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High Court Hears Argument On Power Plants


From NPR News, this is All Things Considered. I'm Michele Norris. Today, the Supreme Court heard arguments in an important environmental case. The question is whether power plants must use the best technology available to minimize environmental harm to the nation's waterways. NPR legal affairs correspondent Nina Totenberg reports.

NINA TOTENBERG: The nation's older power plants sucked in trillions of gallons of water each year from this country's lakes and rivers to cool the steam for generating power. In the process, the fish and aquatic organisms in that water are killed. In contrast, modern plants use technologies that require little or no water at all. The Clean Water Act requires utilities to use the best technology available to minimize environmental harm.

So the question in this case is whether and when the older plants have to install new technology to do that. The Bush administration adopted a new regulation that, in essence, gives the older plants a pass on new technology if they can show that the costs of modernizing outweigh the benefits.

Six states challenged that regulation, contending that such a cost-benefit analysis is simply not permitted under the act. They won in the lower courts. Today in the Supreme Court, the Bush administration's Assistant solicitor general, Daryl Joseffer, told the justices that the Clean Water Act provision dealing with water intake is ambiguous.

Chief Justice Roberts - in the other provisions of the law, Congress specified consideration of cost and benefits, and it didn't do so in this provision.

Justice Suter - I just don't see how a sight-driven cost-benefit analysis works because you're dealing with immeasurables. Are a thousand plankton worth a million dollars? I don't know.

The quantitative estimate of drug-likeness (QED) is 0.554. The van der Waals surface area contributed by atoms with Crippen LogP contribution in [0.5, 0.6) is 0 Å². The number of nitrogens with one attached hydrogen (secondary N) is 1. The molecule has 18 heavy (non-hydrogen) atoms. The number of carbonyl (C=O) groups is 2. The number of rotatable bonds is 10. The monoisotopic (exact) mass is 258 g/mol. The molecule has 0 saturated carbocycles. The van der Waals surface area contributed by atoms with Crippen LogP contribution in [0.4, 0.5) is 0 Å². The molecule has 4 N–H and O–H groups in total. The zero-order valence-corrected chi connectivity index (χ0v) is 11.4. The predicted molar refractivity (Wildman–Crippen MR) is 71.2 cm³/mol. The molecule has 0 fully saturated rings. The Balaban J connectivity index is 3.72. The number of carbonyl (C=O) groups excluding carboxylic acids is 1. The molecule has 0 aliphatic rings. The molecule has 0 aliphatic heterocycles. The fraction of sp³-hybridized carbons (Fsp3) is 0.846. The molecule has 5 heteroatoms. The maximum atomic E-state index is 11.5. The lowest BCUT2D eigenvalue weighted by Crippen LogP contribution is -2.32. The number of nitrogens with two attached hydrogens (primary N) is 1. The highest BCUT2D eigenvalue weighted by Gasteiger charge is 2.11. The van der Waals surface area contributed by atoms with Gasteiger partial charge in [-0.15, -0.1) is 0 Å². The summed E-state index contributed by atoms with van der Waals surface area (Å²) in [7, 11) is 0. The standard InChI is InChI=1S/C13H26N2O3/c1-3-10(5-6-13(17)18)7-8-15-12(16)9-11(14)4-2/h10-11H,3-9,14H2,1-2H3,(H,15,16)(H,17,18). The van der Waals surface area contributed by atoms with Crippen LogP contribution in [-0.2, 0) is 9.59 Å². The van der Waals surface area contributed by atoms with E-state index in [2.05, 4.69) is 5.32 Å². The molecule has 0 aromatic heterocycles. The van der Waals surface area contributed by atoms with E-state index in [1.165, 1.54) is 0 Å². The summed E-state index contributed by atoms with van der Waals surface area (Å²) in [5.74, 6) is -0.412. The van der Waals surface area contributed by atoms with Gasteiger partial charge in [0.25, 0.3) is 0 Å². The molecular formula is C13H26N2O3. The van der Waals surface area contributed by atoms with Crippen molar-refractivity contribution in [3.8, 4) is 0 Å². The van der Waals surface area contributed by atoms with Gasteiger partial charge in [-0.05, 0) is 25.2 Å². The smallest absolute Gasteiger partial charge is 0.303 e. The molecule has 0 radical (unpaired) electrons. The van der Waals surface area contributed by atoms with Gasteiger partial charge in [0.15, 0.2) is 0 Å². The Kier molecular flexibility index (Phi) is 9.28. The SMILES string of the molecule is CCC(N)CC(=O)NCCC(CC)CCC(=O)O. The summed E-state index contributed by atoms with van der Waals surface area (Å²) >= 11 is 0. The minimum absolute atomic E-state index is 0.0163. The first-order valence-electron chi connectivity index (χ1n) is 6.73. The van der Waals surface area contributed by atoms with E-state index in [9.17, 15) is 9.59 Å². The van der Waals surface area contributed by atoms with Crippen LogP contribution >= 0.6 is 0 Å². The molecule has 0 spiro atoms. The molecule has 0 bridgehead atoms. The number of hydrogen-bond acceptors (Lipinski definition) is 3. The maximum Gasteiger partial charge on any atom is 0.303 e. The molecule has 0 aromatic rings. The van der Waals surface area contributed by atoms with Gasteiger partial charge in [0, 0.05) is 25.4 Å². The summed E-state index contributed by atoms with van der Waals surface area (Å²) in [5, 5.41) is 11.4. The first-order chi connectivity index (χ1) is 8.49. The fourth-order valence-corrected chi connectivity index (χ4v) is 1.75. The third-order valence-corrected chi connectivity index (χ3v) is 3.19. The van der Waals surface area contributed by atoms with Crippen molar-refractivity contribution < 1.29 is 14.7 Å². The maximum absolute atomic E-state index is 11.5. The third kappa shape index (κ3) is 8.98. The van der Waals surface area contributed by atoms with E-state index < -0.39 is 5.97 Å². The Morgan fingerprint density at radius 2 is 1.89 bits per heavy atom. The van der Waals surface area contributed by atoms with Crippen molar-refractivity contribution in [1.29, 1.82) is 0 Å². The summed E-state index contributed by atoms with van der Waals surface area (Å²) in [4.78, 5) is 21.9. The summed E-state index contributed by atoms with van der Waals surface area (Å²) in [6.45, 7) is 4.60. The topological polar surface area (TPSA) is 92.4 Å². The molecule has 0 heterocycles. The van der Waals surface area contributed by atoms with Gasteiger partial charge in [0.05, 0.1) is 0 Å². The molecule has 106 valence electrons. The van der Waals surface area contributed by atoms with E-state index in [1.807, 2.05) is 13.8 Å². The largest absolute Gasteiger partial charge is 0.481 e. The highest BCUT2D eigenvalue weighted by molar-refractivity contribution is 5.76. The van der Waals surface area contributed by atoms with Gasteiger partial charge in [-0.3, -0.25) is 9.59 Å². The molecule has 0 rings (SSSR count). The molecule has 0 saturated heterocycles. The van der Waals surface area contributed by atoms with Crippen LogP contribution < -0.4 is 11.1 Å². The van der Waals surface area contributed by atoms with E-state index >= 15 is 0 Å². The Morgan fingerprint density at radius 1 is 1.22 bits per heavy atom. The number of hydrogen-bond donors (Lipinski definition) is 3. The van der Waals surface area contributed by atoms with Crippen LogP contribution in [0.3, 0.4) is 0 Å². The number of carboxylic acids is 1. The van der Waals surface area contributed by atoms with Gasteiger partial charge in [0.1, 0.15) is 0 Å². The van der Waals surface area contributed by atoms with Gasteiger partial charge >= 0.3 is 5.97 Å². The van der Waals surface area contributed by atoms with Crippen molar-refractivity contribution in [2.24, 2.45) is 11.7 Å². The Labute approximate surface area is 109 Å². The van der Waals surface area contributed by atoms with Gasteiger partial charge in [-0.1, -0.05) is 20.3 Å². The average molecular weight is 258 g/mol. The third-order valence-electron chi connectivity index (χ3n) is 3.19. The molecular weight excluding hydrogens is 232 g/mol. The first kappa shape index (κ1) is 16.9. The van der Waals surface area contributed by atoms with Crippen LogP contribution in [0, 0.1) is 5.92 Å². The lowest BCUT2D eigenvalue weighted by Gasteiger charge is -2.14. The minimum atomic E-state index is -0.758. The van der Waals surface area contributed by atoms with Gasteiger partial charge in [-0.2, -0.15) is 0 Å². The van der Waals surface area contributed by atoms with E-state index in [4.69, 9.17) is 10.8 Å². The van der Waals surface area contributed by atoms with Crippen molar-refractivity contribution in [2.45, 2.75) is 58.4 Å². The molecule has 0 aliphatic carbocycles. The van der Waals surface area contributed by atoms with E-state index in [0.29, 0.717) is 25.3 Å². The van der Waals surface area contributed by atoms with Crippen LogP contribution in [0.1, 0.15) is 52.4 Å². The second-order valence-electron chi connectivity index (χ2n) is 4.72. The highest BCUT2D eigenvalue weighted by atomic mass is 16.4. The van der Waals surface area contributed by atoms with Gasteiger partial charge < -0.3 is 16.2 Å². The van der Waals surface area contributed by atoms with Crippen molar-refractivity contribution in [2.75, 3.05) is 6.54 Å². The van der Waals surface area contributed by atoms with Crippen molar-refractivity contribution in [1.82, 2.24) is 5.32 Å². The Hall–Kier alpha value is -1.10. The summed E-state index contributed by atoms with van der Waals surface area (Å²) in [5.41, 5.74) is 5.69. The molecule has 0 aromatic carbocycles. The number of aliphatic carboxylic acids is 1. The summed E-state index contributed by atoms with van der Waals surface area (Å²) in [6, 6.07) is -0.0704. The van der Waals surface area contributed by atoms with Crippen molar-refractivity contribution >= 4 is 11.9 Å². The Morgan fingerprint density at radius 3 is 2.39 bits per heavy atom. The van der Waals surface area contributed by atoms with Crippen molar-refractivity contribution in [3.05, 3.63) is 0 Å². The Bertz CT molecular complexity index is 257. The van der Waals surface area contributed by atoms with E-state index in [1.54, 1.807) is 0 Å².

Justice Keansburg - Everybody agrees that some consideration of cost is appropriate if the technology is more than the industry can bear. The concern is, are you comparing things that aren't comparable?

Justice Kennedy - I assumed the best-technology standard in the statue is the most rigorous. So what's your regulation that reflects that?

Answer - there's no reason Congress would want greater protection for fish through the intake provision than is provided for people in the pollutant discharge provision of the law, which does allow cost-benefit analysis.

Justice Stevens - so you don't think Congress intended a tougher standard?

Answer - we do not.

Justice Kennedy - then why didn't Congress use any of the lesser standards, like the best practicable standard?

Mr. Joseffer never really answered that question. Representing the states and environmental groups today was Georgetown law professor Richard Lazarus. He told the justices that Congress decided it didn't want a cost-benefit analysis to apply to water intake because such an analysis had simply proven too hard and too subject to endless delay.

Instead, he contended Congress meant the standard to be whether the technology is feasible, meaning affordable, but he got his legal feet tangled in trying to explain the difference between considering feasible costs as opposed to weighing costs and benefits. Justice Alito suggested that the plain meaning of the words in the statute, best available technology, provides no consideration of cost.

Justice Breyer - are you saying pay no attention to cost? Or can you take cost into account if it's grossly disproportionate?

Answer - you can take cost into account to prevent insane results, but you cannot weigh the cost against the environmental benefit because if you do that, Congress knew the fish always lose.

Justice Suter - are you saying the question should be whether there's money in the bank to pay for this?

Answer - absolutely.

Chief Justice Roberts with a touch of irony - well, if a standard is affordability and money in the bank, the standard changes because nobody has money in the bank today. Nina Totenberg, NPR News, Washington. Transcript provided by NPR, Copyright NPR.

NPR transcripts are created on a rush deadline by an NPR contractor. This text may not be in its final form and may be updated or revised in the future. Accuracy and availability may vary. The authoritative record of NPR’s programming is the audio record.

Nina Totenberg is NPR's award-winning legal affairs correspondent. Her reports air regularly on NPR's critically acclaimed newsmagazines All Things Considered, Morning Edition, and Weekend Edition.